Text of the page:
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|Title:||Characterization of sakA gene from pathogenic dimorphic fungus Penicillium marneffei|
|Publisher:||Urban und Fischer Verlag GmbH und Co. KG|
|Abstract:||© 2014 Elsevier GmbH. Eukaryotes utilize stress activated protein kinase (SAPK) pathways to adapt to environmental stress, including heat, osmotic, oxidative or nutrient stresses. Penicillium marneffei (. Talaromyces marneffei), the dimorphic pathogenic fungus that can cause disseminated mycosis in HIV-infected patients, has to encounter various types of stresses both outside and inside host cells. However, the strategies used by this fungus in response to these stresses are still unclear. In this report, the stress-activated kinase (. sakA) gene of P. marneffei was characterized and the roles of this gene on various stress conditions were studied. The sakA gene deletion mutant was constructed using the split marker method. The phenotypes and sensitivities to varieties of stresses, including osmotic, oxidative, heat and cell wall stresses of the deletion mutant were compared with the wild type and the sakA complemented strains. Results demonstrated that the P. marneffei sakA gene encoded a putative protein containing TXY phosphorylation lip found in the stress high osmolarity glycerol 1 (Hog1)/Spc1/p38 MAPK family, and that this gene was involved not only in tolerance against oxidative and heat stresses, but also played a role in asexual development, chitin deposition, yeast cell generation in vitro and survival inside mouse and human macrophages.|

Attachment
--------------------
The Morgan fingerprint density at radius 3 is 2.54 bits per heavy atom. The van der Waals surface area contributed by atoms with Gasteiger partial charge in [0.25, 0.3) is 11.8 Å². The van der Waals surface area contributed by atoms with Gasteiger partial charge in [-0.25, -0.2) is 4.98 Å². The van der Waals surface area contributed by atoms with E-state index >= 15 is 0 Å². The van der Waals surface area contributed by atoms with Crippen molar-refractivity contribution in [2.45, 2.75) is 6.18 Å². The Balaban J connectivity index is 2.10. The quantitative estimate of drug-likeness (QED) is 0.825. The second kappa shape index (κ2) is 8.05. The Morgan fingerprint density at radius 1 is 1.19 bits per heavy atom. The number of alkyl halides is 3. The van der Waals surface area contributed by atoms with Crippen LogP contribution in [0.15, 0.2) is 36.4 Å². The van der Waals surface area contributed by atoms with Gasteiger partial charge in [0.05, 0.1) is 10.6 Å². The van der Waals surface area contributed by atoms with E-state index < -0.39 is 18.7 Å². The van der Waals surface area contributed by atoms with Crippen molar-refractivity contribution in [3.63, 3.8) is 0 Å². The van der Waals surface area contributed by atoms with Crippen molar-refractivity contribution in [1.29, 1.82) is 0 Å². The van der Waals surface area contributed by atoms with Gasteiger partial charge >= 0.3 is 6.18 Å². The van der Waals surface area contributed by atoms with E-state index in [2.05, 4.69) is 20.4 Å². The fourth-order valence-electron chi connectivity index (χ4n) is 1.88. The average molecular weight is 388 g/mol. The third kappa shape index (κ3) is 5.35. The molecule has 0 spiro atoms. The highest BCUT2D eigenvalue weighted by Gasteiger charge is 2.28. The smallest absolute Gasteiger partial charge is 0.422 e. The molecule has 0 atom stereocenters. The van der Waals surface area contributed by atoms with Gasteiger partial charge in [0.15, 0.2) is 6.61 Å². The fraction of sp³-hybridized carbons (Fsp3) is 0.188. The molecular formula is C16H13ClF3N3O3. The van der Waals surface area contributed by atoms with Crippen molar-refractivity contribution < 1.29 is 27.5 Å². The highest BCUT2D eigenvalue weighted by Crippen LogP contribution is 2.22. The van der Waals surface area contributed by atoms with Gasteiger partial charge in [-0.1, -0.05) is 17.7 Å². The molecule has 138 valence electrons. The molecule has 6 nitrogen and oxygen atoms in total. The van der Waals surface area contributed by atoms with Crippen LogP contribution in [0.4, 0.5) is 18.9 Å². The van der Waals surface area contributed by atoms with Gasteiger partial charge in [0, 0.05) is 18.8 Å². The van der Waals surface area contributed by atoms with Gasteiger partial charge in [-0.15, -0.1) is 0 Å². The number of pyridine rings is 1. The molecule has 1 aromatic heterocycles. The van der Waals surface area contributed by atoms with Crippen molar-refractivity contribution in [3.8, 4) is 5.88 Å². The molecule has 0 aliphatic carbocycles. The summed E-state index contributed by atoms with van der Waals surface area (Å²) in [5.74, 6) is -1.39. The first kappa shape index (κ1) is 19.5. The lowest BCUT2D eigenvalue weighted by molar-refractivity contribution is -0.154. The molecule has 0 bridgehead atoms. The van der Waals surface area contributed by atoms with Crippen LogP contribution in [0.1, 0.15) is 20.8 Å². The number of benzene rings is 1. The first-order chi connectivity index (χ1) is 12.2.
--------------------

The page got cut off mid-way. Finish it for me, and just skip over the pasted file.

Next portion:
|Appears in Collections:||MED: Journal Articles|
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